Thursday, July 8, 2010

TGD: Chapter Three - Birth or Resurrection?

The next section of Dawkins book deals with the argument from scripture. Specifically, he deals with the argument that the New Testament provides historical evidence that Jesus of Nazareth was the Son of God.

He makes the claim that the New Testament is not a valid or reliable source of history. He claims that the New Testament was written a long time after Jesus lived, that it was copied by scribes many times, that it contradicts the historical record, that it contradicts itself, and that its authors all had an agenda that colored their writing.

Dawkins uses the stories about the birth of Jesus as an example to prove his point. He points out the difference between the accounts in Luke and Matthew, and he points out the historical problems with the account in Luke.

There are problems with the accounts of Jesus' birth, but, from an historical standpoint, that is the least reliable part of the gospel story. The gospels were written by followers of Jesus. Jesus' first followers witnessed Jesus' ministry, death and resurrection, but none of them witnessed Jesus' birth. At best, Luke and Matthew were relying on second or third hand accounts of an event that happened almost a hundred years ago.

On the other hand, the accounts of Jesus' ministry are first or second hand accounts of events that happened fifty to seventy years ago. It's reasonable to assume that the accounts of Jesus' life or ministry are much more accurate than the accounts of Jesus' birth.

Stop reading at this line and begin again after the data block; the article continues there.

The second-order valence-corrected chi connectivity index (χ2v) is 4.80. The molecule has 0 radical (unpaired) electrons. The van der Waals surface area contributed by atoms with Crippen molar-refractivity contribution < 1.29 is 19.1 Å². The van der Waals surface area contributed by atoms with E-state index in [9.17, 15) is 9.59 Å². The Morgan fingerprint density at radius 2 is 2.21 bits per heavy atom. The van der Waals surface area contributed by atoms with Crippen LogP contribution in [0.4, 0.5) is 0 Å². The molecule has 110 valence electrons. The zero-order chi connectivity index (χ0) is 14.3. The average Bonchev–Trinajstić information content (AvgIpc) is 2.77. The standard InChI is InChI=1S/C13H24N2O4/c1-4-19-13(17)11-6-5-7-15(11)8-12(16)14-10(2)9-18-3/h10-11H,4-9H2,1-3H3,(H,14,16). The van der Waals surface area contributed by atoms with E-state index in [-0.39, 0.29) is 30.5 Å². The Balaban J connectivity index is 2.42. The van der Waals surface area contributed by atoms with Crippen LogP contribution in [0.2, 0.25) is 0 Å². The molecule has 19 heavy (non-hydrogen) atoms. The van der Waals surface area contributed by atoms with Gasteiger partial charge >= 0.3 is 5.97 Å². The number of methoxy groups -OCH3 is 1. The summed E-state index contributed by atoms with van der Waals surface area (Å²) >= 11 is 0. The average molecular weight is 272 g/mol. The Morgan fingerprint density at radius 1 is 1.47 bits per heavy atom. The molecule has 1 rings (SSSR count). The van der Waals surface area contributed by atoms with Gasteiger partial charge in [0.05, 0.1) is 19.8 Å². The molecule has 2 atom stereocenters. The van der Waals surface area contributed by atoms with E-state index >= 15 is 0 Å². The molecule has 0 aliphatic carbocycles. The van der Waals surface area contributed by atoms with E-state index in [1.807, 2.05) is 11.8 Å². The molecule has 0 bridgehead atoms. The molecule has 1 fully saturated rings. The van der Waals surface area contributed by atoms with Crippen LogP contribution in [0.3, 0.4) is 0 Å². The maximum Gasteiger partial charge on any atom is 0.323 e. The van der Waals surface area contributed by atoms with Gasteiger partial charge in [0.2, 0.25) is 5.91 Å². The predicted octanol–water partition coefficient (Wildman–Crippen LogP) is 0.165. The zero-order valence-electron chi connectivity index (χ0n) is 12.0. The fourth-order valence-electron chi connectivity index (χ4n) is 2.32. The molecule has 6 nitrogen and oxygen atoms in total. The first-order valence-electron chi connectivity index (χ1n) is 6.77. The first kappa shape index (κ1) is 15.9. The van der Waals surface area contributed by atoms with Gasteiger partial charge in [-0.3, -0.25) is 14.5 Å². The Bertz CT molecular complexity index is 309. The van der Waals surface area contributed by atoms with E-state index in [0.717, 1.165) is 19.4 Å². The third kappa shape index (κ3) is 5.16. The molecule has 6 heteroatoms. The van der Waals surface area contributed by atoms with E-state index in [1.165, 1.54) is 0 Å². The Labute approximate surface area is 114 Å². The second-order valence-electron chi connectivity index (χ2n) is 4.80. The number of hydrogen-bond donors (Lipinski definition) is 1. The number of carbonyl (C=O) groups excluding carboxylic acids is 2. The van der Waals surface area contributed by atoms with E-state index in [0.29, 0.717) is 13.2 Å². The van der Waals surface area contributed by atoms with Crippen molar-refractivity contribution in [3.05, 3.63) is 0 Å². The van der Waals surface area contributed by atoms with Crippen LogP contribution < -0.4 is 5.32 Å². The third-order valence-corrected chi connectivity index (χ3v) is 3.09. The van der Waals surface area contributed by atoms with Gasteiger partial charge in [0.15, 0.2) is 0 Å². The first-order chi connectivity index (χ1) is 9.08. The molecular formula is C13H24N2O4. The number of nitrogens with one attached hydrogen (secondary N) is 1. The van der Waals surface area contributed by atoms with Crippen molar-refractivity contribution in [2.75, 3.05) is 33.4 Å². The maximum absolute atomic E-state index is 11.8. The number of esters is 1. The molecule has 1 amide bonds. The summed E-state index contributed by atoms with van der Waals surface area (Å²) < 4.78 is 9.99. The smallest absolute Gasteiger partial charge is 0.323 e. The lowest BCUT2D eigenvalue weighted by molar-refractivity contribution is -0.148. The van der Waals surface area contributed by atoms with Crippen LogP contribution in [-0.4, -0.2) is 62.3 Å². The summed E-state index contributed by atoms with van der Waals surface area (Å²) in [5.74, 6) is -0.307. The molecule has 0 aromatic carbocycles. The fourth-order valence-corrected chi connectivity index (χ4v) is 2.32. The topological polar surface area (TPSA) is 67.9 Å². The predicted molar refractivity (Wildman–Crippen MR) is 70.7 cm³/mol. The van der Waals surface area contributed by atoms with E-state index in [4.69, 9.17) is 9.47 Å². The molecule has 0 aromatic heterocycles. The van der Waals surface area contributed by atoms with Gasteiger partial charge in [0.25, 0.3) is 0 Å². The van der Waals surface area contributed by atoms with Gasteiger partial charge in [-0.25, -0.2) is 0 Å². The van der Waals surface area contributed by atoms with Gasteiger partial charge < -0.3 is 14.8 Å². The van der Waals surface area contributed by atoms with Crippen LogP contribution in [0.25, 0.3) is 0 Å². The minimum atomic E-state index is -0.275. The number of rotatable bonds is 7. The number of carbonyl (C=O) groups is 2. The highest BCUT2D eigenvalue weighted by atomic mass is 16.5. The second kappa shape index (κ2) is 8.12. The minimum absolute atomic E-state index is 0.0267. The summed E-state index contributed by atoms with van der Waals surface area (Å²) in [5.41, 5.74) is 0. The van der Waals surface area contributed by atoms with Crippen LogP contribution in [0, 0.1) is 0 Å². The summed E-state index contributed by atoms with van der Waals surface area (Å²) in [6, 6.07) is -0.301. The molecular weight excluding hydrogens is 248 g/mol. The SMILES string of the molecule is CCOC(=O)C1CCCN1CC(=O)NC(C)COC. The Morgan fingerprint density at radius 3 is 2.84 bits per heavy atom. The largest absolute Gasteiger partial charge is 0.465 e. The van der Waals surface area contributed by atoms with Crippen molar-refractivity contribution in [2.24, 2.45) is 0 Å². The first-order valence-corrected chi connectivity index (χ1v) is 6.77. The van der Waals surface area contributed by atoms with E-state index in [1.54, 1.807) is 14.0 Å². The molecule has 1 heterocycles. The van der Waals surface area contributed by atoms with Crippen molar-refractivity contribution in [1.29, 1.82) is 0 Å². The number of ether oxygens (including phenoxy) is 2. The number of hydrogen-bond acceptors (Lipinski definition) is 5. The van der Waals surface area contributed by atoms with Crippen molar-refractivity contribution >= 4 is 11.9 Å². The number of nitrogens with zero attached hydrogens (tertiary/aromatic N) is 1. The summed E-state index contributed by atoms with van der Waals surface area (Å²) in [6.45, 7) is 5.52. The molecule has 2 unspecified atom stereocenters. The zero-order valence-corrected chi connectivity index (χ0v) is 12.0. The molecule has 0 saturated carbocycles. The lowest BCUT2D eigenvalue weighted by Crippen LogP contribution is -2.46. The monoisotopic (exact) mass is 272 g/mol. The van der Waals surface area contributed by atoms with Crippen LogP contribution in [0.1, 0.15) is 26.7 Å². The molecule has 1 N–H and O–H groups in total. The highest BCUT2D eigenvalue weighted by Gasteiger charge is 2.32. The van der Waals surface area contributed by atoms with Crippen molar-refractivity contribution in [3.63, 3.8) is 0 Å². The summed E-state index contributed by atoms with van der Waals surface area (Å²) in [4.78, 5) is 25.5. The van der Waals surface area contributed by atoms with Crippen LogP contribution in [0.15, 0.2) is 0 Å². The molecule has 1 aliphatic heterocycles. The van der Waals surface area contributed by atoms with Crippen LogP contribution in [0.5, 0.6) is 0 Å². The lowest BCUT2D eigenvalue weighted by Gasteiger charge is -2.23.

Moreover, while the doctrine of the virgin birth is important, it's not nearly as important to the Christian faith as the resurrection. The claim that Jesus was raised from the dead is the central truth claim of the Christian faith. We can see this, because nearly every book in the New Testament refers to Jesus' resurrection.

Unfortunately, Dawkins doesn't directly address the issue of whether or not Jesus rose from the dead. Instead he isolates the weakest part of the Biblical narrative and criticizes it. Then he implies that the whole story is equally unreliable.

The problem with Dawkins' argument is that the whole story isn't equally unreliable. Next week I will present the case that Jesus of Nazareth did, in fact, rise from the dead. I hope that you'll come back for that.

No comments:

Post a Comment